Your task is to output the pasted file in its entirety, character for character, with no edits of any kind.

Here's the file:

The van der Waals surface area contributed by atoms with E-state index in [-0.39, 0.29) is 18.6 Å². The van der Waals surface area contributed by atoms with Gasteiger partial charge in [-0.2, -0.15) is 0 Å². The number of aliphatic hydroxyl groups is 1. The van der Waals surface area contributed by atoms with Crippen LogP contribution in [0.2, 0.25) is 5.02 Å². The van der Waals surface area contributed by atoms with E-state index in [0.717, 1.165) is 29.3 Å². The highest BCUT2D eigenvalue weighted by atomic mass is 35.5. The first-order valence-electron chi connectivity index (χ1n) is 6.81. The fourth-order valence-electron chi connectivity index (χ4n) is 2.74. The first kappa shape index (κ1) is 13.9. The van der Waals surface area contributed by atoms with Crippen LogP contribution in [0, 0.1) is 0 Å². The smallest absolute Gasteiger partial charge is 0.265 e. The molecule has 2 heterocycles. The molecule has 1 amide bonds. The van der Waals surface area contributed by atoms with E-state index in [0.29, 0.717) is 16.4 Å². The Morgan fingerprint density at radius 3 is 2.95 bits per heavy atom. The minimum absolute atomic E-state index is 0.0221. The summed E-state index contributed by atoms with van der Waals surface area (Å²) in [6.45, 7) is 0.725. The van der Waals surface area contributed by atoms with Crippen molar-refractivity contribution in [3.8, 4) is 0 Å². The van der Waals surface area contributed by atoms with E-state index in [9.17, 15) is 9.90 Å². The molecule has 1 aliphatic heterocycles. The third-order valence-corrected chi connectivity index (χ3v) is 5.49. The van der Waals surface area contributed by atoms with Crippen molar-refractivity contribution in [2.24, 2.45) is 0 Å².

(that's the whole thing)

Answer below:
The van der Waals surface area contributed by atoms with E-state index in [-0.39, 0.29) is 18.6 Å². The van der Waals surface area contributed by atoms with Gasteiger partial charge in [-0.2, -0.15) is 0 Å². The number of aliphatic hydroxyl groups is 1. The van der Waals surface area contributed by atoms with Crippen LogP contribution in [0.2, 0.25) is 5.02 Å². The van der Waals surface area contributed by atoms with E-state index in [0.717, 1.165) is 29.3 Å². The highest BCUT2D eigenvalue weighted by atomic mass is 35.5. The first-order valence-electron chi connectivity index (χ1n) is 6.81. The fourth-order valence-electron chi connectivity index (χ4n) is 2.74. The first kappa shape index (κ1) is 13.9. The van der Waals surface area contributed by atoms with Crippen LogP contribution in [0, 0.1) is 0 Å². The smallest absolute Gasteiger partial charge is 0.265 e. The molecule has 2 heterocycles. The molecule has 1 amide bonds. The van der Waals surface area contributed by atoms with E-state index in [0.29, 0.717) is 16.4 Å². The Morgan fingerprint density at radius 3 is 2.95 bits per heavy atom. The minimum absolute atomic E-state index is 0.0221. The summed E-state index contributed by atoms with van der Waals surface area (Å²) in [6.45, 7) is 0.725. The van der Waals surface area contributed by atoms with Crippen molar-refractivity contribution in [3.8, 4) is 0 Å². The van der Waals surface area contributed by atoms with E-state index in [9.17, 15) is 9.90 Å². The molecule has 1 aliphatic heterocycles. The third-order valence-corrected chi connectivity index (χ3v) is 5.49. The van der Waals surface area contributed by atoms with Crippen molar-refractivity contribution in [2.24, 2.45) is 0 Å².